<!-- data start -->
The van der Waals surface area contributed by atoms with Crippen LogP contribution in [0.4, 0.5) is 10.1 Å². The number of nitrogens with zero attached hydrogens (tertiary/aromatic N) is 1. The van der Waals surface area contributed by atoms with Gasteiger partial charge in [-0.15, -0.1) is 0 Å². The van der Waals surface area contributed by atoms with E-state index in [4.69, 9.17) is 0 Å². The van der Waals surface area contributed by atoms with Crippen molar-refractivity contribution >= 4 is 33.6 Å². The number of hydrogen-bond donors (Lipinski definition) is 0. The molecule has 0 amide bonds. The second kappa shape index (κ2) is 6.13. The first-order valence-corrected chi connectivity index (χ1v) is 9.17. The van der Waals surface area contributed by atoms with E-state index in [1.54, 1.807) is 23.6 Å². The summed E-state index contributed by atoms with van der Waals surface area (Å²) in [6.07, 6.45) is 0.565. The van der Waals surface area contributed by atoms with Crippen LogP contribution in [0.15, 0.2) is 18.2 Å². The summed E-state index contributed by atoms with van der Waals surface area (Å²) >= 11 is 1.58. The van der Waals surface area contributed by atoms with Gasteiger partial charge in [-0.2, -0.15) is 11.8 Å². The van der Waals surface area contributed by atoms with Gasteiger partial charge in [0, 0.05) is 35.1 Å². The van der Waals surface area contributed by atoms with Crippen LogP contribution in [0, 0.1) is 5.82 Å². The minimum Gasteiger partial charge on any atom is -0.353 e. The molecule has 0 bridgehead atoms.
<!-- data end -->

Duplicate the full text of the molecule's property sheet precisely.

The van der Waals surface area contributed by atoms with Crippen LogP contribution in [0.4, 0.5) is 10.1 Å². The number of nitrogens with zero attached hydrogens (tertiary/aromatic N) is 1. The van der Waals surface area contributed by atoms with Gasteiger partial charge in [-0.15, -0.1) is 0 Å². The van der Waals surface area contributed by atoms with E-state index in [4.69, 9.17) is 0 Å². The van der Waals surface area contributed by atoms with Crippen molar-refractivity contribution >= 4 is 33.6 Å². The number of hydrogen-bond donors (Lipinski definition) is 0. The molecule has 0 amide bonds. The second kappa shape index (κ2) is 6.13. The first-order valence-corrected chi connectivity index (χ1v) is 9.17. The van der Waals surface area contributed by atoms with E-state index in [1.54, 1.807) is 23.6 Å². The summed E-state index contributed by atoms with van der Waals surface area (Å²) in [6.07, 6.45) is 0.565. The van der Waals surface area contributed by atoms with Crippen LogP contribution in [0.15, 0.2) is 18.2 Å². The summed E-state index contributed by atoms with van der Waals surface area (Å²) >= 11 is 1.58. The van der Waals surface area contributed by atoms with Gasteiger partial charge in [-0.2, -0.15) is 11.8 Å². The van der Waals surface area contributed by atoms with Gasteiger partial charge in [0, 0.05) is 35.1 Å². The van der Waals surface area contributed by atoms with Crippen LogP contribution in [0, 0.1) is 5.82 Å². The minimum Gasteiger partial charge on any atom is -0.353 e. The molecule has 0 bridgehead atoms.